Whenever Antiochus IV’s men found copies of the Torah, they tore them to pieces and burned them. Whoever was found in possession of a Torah was put to death. According to Antiochus IV’s decree, women who had their children circumcised were put to death, along with their entire families and those who had circumcised them. Even with this severe punishment, many in Israel chose to die instead of breaking the holy covenant.

Dan 11:34  When they stumble, they shall receive a little help. And many shall join themselves to them with flattery.

As the book of I Maccabees shows, the decrees of Antiochus IV eventually led to a rebellion started by the priest Mattathias and his five sons. He and his family had fled from Jerusalem to Modein when the Seleucid forces took the city. There, Mattathias killed a Hellenistic Jew who was sacrificing according to Antiochus IV’s command. He also killed the king’s officer who was forcing them to sacrifice a pig on the local altar. Fearing reprisals, and because of their rebellion, They fled Modein. A guerrilla war against the forces of Antiochus IV began. After the death of Mattathias in 167 BCE, Judas Maccabee (his son) defeated the large army of Antiochus IV’s general Apollonius. This victory helped Judas to gather a sizable force. However, only a minority of the soldiers were actually faithful men.

After this, the commander of the Syrian army, whose name was Seron, came against the forces of Judas. His army was also defeated by Judas, and his fame spread all the way to Antioch. King Antiochus IV was greatly angered by the exploits of Judas and his men. He gathered his army, and he opened the royal treasury and gave his soldiers a year’s wages. He ordered them to be on guard and ready for whatever action needed to be taken.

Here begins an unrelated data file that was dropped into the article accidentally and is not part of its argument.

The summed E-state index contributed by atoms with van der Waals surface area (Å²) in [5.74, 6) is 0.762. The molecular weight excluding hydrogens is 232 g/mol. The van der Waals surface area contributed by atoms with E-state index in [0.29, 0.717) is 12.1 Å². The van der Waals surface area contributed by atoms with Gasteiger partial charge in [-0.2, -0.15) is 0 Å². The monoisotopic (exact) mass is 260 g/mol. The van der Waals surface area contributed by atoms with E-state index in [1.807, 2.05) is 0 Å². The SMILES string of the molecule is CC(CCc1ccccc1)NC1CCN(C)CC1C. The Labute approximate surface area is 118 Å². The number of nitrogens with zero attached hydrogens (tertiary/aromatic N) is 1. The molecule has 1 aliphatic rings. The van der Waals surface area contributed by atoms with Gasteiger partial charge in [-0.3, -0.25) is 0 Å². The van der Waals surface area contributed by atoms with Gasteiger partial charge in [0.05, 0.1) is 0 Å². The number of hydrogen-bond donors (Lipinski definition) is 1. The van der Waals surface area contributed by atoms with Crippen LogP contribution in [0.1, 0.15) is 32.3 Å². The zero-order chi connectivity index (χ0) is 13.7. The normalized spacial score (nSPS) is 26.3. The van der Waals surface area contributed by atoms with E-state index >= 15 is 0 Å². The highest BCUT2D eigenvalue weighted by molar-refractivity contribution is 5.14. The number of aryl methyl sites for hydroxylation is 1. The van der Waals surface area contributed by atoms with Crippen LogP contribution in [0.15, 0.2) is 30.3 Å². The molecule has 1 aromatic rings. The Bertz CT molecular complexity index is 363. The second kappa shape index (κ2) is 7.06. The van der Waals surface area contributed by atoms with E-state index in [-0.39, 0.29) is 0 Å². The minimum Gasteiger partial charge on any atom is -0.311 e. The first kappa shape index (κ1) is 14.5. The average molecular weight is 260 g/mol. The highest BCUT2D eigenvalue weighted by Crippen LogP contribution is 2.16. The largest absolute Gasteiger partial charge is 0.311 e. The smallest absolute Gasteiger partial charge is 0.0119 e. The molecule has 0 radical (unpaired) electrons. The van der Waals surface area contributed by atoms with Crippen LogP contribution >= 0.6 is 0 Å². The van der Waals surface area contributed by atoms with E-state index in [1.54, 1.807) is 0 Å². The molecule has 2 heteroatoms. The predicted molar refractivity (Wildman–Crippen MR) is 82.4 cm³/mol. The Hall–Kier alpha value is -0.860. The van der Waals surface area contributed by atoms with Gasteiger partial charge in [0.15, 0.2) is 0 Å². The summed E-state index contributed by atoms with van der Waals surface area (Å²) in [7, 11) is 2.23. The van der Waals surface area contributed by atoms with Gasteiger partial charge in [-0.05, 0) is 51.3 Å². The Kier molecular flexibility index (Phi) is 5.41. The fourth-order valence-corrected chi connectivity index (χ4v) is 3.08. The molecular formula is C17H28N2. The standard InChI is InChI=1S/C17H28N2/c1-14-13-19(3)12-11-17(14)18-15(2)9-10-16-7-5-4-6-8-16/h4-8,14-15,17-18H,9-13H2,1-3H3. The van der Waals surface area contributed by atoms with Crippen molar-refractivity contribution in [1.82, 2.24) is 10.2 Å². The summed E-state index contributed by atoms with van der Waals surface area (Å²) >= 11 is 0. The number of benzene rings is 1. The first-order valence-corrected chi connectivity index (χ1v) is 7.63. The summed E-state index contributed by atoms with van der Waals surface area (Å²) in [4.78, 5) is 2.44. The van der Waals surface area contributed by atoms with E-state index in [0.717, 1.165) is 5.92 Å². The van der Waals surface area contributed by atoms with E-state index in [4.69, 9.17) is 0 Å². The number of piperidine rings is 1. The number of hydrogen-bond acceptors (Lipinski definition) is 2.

This strategy quickly emptied the royal treasury of funds and made it necessary for Antiochus IV to seek additional tribute and spoil from his lands. In 166 BC, he decided to go to Persia to collect or seize by force the money needed to support his army. Antiochus IV left his general Lysias in charge of his son and half of his army. He gave instructions to attack and destroy Jerusalem and Judea. Lysias gathered an army of 40,000 infantry and 7,000 cavalry and sent them into Judea. They met the forces of Judas Maccabee near Emmaus. The size Judas’ army came to aproximately 3,000 poorly equipped men. However, despite being vastly outnumbered, Judas’ army routed the Syrians, killing 3,000 and putting the rest to flight.

In 165 BC, Lysias again sent the Syrian army, which now numbered 60,000 infantrymen and 5,000 cavalry against the Jewish forces, which had risen to 10,000. This time, 5,000 Syrians were killed and Lysias fled back to Antioch. Because of his great victory, Judas and his men were able to recapture the temple in Jerusalem. The first order of business was to cleanse the Temple.

The pious Jews cleansed and renewed it, and on Kislev 25, 165 BC, exactly three years to the day after the first abominable sacrifice had been offered, the new altar was rededicated and holy sacrifices offered. The Jews celebrated the rededication of the Temple for eight days. In memory of the Jewish victory and rededication of the Temple, Judas Maccabee decreed that the Feast of Dedication (called Chanukah in Hebrew) was to be observed every year thereafter for eight days, beginning on Kislev 25. This is also known as the “festival of lights” because of the light required from the oil to cleanse the Temple.

In 164 BC, Antiochus IV’s army was defeated at Elymais, Persia when he attempted to plunder the city of its gold and silver. Shortly after this event, a messenger came from Antioch and notified him of the defeat of his armies by Judas and the Jews. Terribly shaken by these events, he fell sick and became bedridden. Antiochus IV died shortly after that.

Dan 11:35  and some of the wise shall stumble, so that they may be refined, purified, and made white, until the time of the end, for it still awaits the appointed time.

When the Gentile nations around Judea heard of their victory over the Seleucids, they became very angry. They began to kill those Jews who lived among them. Judas Maccabee and his brother Simon went out to fight against those Gentiles who sought to kill the Jews and defeated them.

Judas Maccabee died in battle in 161 BC. After his death persecution continued against the Jews,. It is recorded in historical records that many wicked Jews who had opposed Judas and his goals of preserving the Law of Moses took opportunity after his death to persecute and kill righteous Jews.